When It’s You
Clurman Theatre/Theatre Row
410 W. 42nd St., NYC
Through April 8

Samuel L. Leiter is Distinguished Professor Emeritus (Theater) of Brooklyn College and the Graduate Center, CUNY. He has written and/or edited 27 books on Japanese theater, New York theater, Shakespeare, and the great stage directors. For more of his reviews, visit Theatre’s Leiter Side (www.slleiter.blogspot.com).

 

 

 

 

 

 

 

 

‘Concert for America: Stand Up, Sing Out!’ Heads to Chicago

March 18th, 2017 Comments off

concert for americaDon’t miss CONCERT FOR AMERICA: STAND UP, SING OUT! Featuring Chita Rivera, Melissa Manchester, Alice Ripley, Ana Gasteyer, the Chicago cast of Hamilton, Sharon Gless, Lynne Jordan, Marya Grandy and Emily Bear, the third edition of CONCERT FOR AMERICA will take place on Monday, March 20 at 8 p.m. at the Auditorium Theatre of Roosevelt University in Chicago (50 E Congress Parkway).  Tickets are available at Ticketmaster.com.

A concert of songs, comedy, and commentary, CONCERT FOR AMERICA has been hailed by the New York Times as “striking for its emphasis on the importance of faith in the United States and optimism about its future.” The innovation of Seth Rudetsky and James Wesley, who also organized the Broadway For Orlando/What the World Needs Now is Love recording, CONCERT FOR AMERICA: STAND UP, SING OUT! debuted its monthly series at New York City’s The Town Hall on Inauguration Day and performed the second concert there in February.

Proceeds from CONCERT FOR AMERICA: STAND UP, SING OUT! will benefit five national organizations working to protect human rights: Southern Poverty Law Center, National Immigration Law Center, The Sierra Club Foundation, NAACP and National Coalition Against Domestic Violence.

Tickets range from $18 to $103 and are available at my.auditoriumtheatre.org and at the Auditorium Theatre box office. Participating performers are subject to change.

For those unable to attend CONCERT FOR AMERICA in person, it will be broadcast via Facebook Live and at ConcertsforAmerica.com, beginning at 9 p.m. EST on Monday, March 20.

CONCERT FOR AMERICA: STAND UP, SING OUT! is created and organized by Seth Rudetsky and James Wesley, in association with Your Kids, Our Kids, as well as the generous support of The Actors Fund.  It is co-produced by Joey Monda and Frankie Dailey. CONCERT FOR AMERICA will be directed by Tony nominee Lisa Mordente.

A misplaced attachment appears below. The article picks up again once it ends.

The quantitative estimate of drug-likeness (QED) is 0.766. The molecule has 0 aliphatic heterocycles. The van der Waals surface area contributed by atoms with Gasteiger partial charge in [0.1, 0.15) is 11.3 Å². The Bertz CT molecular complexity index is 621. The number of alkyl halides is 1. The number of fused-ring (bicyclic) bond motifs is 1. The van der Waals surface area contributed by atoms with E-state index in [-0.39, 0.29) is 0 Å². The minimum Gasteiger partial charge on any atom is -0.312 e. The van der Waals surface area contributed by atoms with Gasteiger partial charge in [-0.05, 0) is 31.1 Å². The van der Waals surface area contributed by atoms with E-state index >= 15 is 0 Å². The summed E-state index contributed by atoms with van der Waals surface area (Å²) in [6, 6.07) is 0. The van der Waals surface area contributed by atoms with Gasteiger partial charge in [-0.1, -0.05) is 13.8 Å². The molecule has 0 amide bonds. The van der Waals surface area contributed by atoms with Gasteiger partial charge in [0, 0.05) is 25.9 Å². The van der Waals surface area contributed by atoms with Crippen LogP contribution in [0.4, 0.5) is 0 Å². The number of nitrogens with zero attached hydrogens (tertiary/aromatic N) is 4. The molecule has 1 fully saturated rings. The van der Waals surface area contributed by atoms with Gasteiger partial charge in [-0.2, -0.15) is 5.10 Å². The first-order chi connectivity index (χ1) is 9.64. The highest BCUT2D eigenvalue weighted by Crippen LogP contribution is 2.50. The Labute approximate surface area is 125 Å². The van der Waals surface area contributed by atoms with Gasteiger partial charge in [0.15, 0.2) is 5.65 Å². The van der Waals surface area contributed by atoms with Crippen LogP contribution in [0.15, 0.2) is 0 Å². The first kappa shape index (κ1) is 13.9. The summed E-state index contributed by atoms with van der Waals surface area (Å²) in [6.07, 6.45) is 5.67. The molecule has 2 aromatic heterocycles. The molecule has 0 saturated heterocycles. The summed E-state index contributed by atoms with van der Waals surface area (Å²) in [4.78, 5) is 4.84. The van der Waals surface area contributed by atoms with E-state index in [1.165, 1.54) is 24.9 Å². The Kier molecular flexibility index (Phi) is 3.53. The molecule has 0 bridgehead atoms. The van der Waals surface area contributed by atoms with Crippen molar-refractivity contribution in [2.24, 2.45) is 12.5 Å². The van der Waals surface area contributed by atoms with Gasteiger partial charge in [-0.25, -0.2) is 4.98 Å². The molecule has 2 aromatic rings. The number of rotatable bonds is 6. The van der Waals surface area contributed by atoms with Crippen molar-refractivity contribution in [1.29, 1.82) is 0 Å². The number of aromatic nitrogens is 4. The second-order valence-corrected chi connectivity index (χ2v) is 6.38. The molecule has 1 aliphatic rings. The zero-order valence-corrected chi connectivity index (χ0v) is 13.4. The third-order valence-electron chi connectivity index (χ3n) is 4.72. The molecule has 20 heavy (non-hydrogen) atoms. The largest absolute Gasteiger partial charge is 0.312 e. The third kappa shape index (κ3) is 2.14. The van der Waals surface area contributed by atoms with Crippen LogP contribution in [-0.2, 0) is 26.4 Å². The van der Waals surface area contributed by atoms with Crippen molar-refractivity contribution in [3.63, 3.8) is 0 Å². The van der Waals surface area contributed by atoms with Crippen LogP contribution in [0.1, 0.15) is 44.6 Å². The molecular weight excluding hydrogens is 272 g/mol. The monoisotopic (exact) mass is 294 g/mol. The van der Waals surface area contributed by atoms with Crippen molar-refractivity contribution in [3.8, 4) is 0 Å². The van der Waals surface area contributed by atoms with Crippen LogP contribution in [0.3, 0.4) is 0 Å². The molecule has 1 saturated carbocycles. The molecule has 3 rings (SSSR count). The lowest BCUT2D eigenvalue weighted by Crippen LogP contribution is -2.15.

The next CONCERT FOR AMERICA will return to New York in April.

Categories: Show Folk, The Buzz, Way Off Broadway Tags:

Telly Leung to Debut at The Green Room 42

March 17th, 2017 Comments off
Telly Leung (Photo: Lesley Bohm via The Broadway Blog.)

Telly Leung (Photo: Lesley Bohm via The Broadway Blog.)

Telly Leung — the Broadway and television star of “Glee,” Godspell and Rent, currently starring on Broadway in In Transit — will debut at the new concert space The Green Room 42 at Yotel (570 Tenth Avenue at 42nd Street) for one show only on Sunday, April 23 at 7:30 pm.. The show has a $30 cover with no minimum.

Leung, who recently returned to Broadway after a two–year hiatus with a “star turn” (NBC New York) in Allegiance opposite George Takei and Lea Salonga, will offer an intimate and deeply personal evening of music and personal showbiz anecdotes, in addition to highlights from his solo albums on the Yellow Sound Label – “I’ll Cover You” and “Songs for You” – and the musical talents of some of Broadway’s finest musicians.

Telly comments, “I have had an amazing time harmonizing and singing a-cappella with my Broadway cast mates at In Transit — but I’ve really missed making live music with a band! I am very excited to perform with some of my favorite musicians on Broadway, and also get the opportunity to perform in a chic, new, intimate venue in Hell’s Kitchen!”

Songs for You features familiar classic music from the worlds of Pop, Jazz, R&B, and Broadway done with a new and innovative twist, accompanied by lush musical arrangements. The album includes songs originally recorded by Michael Jackson (“Human Nature”), Oleta Adams (“I Just Had to Hear Your Voice”), Mama Cass Elliot (“Make Your Own Kind of Music”), John Denver (“Leaving On A Jet Plane”), Des’ree (“You Gotta Be”) and more.

To honor his Broadway roots, Telly also includes songs by his favorite theater composers Stephen Sondheim (“Being Alive”), Jerry Herman (“I Am What I Am”) and Stephen Schwartz (“Dreamscape”), in addition to the world premiere recording of “Second Chances” from the pre-Broadway engagement of AllegianceTelly’s debut CD I’ll Cover You is an eclectic collection that features a variety of genres. It includes songs from Broadway (“Before The Parade Passes By” from Hello, Dolly!, “Children Will Listen” from Into The Woods and the disc’s title track, which he performed in the final Broadway cast of Rent) and fresh interpretations of pop hits (“Firework” by Katy Perry, “Papa Don’t Preach” by Madonna and “Galileo” by The Indigo Girls).

Categories: Show Folk, The Buzz Tags:

All That Jazz And More: The New York Pops Celebrate Kander and Ebb

March 16th, 2017 Comments off

By Ryan Leeds

Tony Yazbeck, Steven Reineke, and Caissie Levy. (Photo: Richard Termine via The Broadway Blog.)

Tony Yazbeck, Steven Reineke, and Caissie Levy. (Photo: Richard Termine via The Broadway Blog.)

There was more than enough razzle dazzle to blind Manhattan on Friday night as The New York Pops presented Life is a Cabaret: The Songs of Kander and Ebb. The always-stunning orchestra was joined by the equally fine talents of stage stars Tony Yazbeck and Caissie Levy. Yazbeck, who made his Broadway debut at the tender age of 11 in the 1989 revival of Gypsy, went on to star in the 2006 revival of A Chorus Line and the 2008 revival of Gypsy starring Patti LuPone. He received a Tony nomination for his role as Gabey in 2014 revival of On the Town.